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St Andrews Chapel, in ruins - North Berwick, East Lothian

St Andrews Chapel, North Berwick, East Lothian, Scotland

There's not a lot left of this ancient chapel, once a resting place for pilgrims to St Andrews in Fife, on the far side of the Firth of Forth.

The ferry was preferable to the long journey up to Queensferry or even Stirling to cross the River Forth into Fife.

The original wooden buildings were said to date from the 7th century before the stone version was built in the 13th century.

The main chapel collapsed in 1656 and all that's now left standing is the porch, which was later used in the 1850s as a bothy by the local Rocket Men - The Marine Rescue Service Rocket Patrol, officially - whose job was to fire rescue lines to floundering ships, with varying degrees of success.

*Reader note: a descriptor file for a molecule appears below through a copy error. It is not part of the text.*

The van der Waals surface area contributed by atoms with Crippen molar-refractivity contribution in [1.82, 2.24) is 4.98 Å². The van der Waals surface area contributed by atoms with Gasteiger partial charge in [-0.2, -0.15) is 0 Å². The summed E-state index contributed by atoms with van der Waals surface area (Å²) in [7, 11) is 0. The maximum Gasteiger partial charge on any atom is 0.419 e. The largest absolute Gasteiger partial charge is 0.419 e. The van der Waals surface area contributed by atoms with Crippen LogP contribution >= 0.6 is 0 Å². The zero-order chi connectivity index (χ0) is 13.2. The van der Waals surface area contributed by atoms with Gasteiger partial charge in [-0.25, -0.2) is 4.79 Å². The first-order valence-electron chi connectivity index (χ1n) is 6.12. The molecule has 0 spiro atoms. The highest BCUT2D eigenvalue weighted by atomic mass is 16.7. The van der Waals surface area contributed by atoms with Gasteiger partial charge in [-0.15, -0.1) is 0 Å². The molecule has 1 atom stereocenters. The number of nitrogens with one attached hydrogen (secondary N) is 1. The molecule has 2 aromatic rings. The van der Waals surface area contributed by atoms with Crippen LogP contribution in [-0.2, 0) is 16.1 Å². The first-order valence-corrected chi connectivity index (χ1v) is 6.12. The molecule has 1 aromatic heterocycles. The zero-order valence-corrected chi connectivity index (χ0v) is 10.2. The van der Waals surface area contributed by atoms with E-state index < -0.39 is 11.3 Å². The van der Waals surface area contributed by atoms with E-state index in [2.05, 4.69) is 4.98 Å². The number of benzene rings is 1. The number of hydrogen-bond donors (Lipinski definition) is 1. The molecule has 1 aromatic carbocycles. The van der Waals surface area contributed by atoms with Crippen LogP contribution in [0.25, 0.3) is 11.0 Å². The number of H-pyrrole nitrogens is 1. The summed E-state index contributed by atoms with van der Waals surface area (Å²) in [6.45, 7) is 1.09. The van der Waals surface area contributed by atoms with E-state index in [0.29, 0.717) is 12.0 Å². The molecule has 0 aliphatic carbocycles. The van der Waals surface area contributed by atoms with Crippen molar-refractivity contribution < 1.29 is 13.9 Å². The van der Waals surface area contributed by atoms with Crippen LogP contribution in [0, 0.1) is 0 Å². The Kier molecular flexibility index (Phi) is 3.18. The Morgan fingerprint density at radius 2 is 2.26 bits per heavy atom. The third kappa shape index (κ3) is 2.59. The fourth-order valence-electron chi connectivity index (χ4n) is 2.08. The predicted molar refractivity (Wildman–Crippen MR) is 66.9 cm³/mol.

St Andrews Chapel, North Berwick, East Lothian, Scotland

In these photos you can see that the ground pattern of some of the walls continues over the path to the right and is cleverly shown in contrasting slabs, to indicate the full extent of the original buildings.


St Andrews Chapel, North Berwick, East Lothian, Scotland

Another view showing the odd shape of the building, the sides not being parallel.



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